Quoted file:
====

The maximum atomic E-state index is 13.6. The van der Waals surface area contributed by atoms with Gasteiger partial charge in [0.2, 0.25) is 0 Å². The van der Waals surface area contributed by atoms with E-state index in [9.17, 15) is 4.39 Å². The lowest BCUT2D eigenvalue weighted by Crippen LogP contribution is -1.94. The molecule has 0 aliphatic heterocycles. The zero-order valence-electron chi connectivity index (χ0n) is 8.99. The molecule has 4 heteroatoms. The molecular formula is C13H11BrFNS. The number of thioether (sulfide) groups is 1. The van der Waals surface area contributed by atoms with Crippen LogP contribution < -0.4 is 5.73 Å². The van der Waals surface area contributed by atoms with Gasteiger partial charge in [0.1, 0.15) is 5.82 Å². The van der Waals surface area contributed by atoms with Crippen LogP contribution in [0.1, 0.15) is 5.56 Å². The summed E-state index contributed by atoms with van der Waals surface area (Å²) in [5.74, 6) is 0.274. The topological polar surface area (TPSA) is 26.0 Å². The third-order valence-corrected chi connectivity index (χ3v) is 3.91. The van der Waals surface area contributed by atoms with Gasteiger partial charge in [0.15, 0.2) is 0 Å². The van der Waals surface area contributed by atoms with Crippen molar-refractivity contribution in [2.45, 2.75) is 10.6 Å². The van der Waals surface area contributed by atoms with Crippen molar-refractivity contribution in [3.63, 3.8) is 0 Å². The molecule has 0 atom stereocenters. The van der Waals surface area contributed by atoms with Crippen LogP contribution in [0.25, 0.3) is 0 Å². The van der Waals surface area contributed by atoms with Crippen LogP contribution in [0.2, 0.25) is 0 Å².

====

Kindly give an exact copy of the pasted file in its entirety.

The maximum atomic E-state index is 13.6. The van der Waals surface area contributed by atoms with Gasteiger partial charge in [0.2, 0.25) is 0 Å². The van der Waals surface area contributed by atoms with E-state index in [9.17, 15) is 4.39 Å². The lowest BCUT2D eigenvalue weighted by Crippen LogP contribution is -1.94. The molecule has 0 aliphatic heterocycles. The zero-order valence-electron chi connectivity index (χ0n) is 8.99. The molecule has 4 heteroatoms. The molecular formula is C13H11BrFNS. The number of thioether (sulfide) groups is 1. The van der Waals surface area contributed by atoms with Crippen LogP contribution < -0.4 is 5.73 Å². The van der Waals surface area contributed by atoms with Gasteiger partial charge in [0.1, 0.15) is 5.82 Å². The van der Waals surface area contributed by atoms with Crippen LogP contribution in [0.1, 0.15) is 5.56 Å². The summed E-state index contributed by atoms with van der Waals surface area (Å²) in [5.74, 6) is 0.274. The topological polar surface area (TPSA) is 26.0 Å². The third-order valence-corrected chi connectivity index (χ3v) is 3.91. The van der Waals surface area contributed by atoms with Gasteiger partial charge in [0.15, 0.2) is 0 Å². The van der Waals surface area contributed by atoms with Crippen molar-refractivity contribution in [2.45, 2.75) is 10.6 Å². The van der Waals surface area contributed by atoms with Crippen molar-refractivity contribution in [3.63, 3.8) is 0 Å². The molecule has 0 atom stereocenters. The van der Waals surface area contributed by atoms with Crippen LogP contribution in [0.25, 0.3) is 0 Å². The van der Waals surface area contributed by atoms with Crippen LogP contribution in [0.2, 0.25) is 0 Å².